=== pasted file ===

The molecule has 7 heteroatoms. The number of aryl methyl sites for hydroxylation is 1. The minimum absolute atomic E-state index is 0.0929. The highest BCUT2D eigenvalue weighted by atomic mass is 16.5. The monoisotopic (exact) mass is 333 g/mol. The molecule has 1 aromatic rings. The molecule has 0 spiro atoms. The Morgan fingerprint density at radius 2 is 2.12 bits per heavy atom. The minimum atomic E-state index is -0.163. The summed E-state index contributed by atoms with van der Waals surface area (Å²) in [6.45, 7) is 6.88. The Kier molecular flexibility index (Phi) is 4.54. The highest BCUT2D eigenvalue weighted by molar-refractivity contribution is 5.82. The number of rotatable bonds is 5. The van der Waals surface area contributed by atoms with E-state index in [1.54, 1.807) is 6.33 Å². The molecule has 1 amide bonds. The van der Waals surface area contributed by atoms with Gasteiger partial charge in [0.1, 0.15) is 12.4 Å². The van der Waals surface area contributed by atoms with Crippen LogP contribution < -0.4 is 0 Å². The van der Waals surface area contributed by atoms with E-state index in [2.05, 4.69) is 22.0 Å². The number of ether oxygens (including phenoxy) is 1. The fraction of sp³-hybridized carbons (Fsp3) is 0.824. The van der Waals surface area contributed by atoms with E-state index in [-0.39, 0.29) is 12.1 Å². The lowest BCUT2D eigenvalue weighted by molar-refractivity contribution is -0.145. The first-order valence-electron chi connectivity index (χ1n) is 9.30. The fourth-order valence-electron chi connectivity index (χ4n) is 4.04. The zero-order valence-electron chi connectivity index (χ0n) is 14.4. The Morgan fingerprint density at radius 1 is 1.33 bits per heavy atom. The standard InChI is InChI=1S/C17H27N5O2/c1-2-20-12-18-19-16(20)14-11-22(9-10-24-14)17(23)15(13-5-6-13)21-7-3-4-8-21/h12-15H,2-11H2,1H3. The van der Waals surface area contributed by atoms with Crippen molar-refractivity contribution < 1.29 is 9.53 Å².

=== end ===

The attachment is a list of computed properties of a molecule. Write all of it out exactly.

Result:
The molecule has 7 heteroatoms. The number of aryl methyl sites for hydroxylation is 1. The minimum absolute atomic E-state index is 0.0929. The highest BCUT2D eigenvalue weighted by atomic mass is 16.5. The monoisotopic (exact) mass is 333 g/mol. The molecule has 1 aromatic rings. The molecule has 0 spiro atoms. The Morgan fingerprint density at radius 2 is 2.12 bits per heavy atom. The minimum atomic E-state index is -0.163. The summed E-state index contributed by atoms with van der Waals surface area (Å²) in [6.45, 7) is 6.88. The Kier molecular flexibility index (Phi) is 4.54. The highest BCUT2D eigenvalue weighted by molar-refractivity contribution is 5.82. The number of rotatable bonds is 5. The van der Waals surface area contributed by atoms with E-state index in [1.54, 1.807) is 6.33 Å². The molecule has 1 amide bonds. The van der Waals surface area contributed by atoms with Gasteiger partial charge in [0.1, 0.15) is 12.4 Å². The van der Waals surface area contributed by atoms with Crippen LogP contribution < -0.4 is 0 Å². The van der Waals surface area contributed by atoms with E-state index in [2.05, 4.69) is 22.0 Å². The number of ether oxygens (including phenoxy) is 1. The fraction of sp³-hybridized carbons (Fsp3) is 0.824. The van der Waals surface area contributed by atoms with E-state index in [-0.39, 0.29) is 12.1 Å². The lowest BCUT2D eigenvalue weighted by molar-refractivity contribution is -0.145. The first-order valence-electron chi connectivity index (χ1n) is 9.30. The fourth-order valence-electron chi connectivity index (χ4n) is 4.04. The zero-order valence-electron chi connectivity index (χ0n) is 14.4. The Morgan fingerprint density at radius 1 is 1.33 bits per heavy atom. The standard InChI is InChI=1S/C17H27N5O2/c1-2-20-12-18-19-16(20)14-11-22(9-10-24-14)17(23)15(13-5-6-13)21-7-3-4-8-21/h12-15H,2-11H2,1H3. The van der Waals surface area contributed by atoms with Crippen molar-refractivity contribution < 1.29 is 9.53 Å².